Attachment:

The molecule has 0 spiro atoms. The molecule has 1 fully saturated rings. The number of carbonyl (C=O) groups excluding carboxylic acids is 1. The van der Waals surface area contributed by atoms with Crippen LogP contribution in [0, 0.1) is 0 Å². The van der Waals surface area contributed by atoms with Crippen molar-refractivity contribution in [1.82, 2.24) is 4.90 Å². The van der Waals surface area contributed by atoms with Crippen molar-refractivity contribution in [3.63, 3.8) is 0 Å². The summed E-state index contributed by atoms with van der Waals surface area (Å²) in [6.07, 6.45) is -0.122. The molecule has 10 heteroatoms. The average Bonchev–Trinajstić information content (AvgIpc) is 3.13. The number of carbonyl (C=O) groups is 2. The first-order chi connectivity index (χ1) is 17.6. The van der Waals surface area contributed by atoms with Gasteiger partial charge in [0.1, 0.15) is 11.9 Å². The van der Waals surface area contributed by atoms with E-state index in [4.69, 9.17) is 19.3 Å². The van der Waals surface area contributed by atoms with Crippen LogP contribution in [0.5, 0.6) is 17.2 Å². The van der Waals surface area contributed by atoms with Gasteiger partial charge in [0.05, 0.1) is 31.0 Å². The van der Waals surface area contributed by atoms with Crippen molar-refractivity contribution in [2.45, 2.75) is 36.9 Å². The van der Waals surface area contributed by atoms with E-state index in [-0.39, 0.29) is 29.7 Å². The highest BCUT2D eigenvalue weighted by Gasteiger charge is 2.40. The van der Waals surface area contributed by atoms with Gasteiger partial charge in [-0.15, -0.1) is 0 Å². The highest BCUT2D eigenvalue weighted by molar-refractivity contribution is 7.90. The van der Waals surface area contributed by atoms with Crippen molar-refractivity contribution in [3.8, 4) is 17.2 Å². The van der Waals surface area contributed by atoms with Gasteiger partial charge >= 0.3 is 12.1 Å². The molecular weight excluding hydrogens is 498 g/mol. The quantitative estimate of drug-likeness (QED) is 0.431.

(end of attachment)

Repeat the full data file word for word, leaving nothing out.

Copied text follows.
The molecule has 0 spiro atoms. The molecule has 1 fully saturated rings. The number of carbonyl (C=O) groups excluding carboxylic acids is 1. The van der Waals surface area contributed by atoms with Crippen LogP contribution in [0, 0.1) is 0 Å². The van der Waals surface area contributed by atoms with Crippen molar-refractivity contribution in [1.82, 2.24) is 4.90 Å². The van der Waals surface area contributed by atoms with Crippen molar-refractivity contribution in [3.63, 3.8) is 0 Å². The summed E-state index contributed by atoms with van der Waals surface area (Å²) in [6.07, 6.45) is -0.122. The molecule has 10 heteroatoms. The average Bonchev–Trinajstić information content (AvgIpc) is 3.13. The number of carbonyl (C=O) groups is 2. The first-order chi connectivity index (χ1) is 17.6. The van der Waals surface area contributed by atoms with Gasteiger partial charge in [0.1, 0.15) is 11.9 Å². The van der Waals surface area contributed by atoms with E-state index in [4.69, 9.17) is 19.3 Å². The van der Waals surface area contributed by atoms with Crippen LogP contribution in [0.5, 0.6) is 17.2 Å². The van der Waals surface area contributed by atoms with Gasteiger partial charge in [0.05, 0.1) is 31.0 Å². The van der Waals surface area contributed by atoms with Crippen molar-refractivity contribution in [2.45, 2.75) is 36.9 Å². The van der Waals surface area contributed by atoms with E-state index in [-0.39, 0.29) is 29.7 Å². The highest BCUT2D eigenvalue weighted by Gasteiger charge is 2.40. The van der Waals surface area contributed by atoms with Gasteiger partial charge in [-0.15, -0.1) is 0 Å². The highest BCUT2D eigenvalue weighted by molar-refractivity contribution is 7.90. The van der Waals surface area contributed by atoms with Crippen molar-refractivity contribution in [3.8, 4) is 17.2 Å². The van der Waals surface area contributed by atoms with Gasteiger partial charge >= 0.3 is 12.1 Å². The molecular weight excluding hydrogens is 498 g/mol. The quantitative estimate of drug-likeness (QED) is 0.431.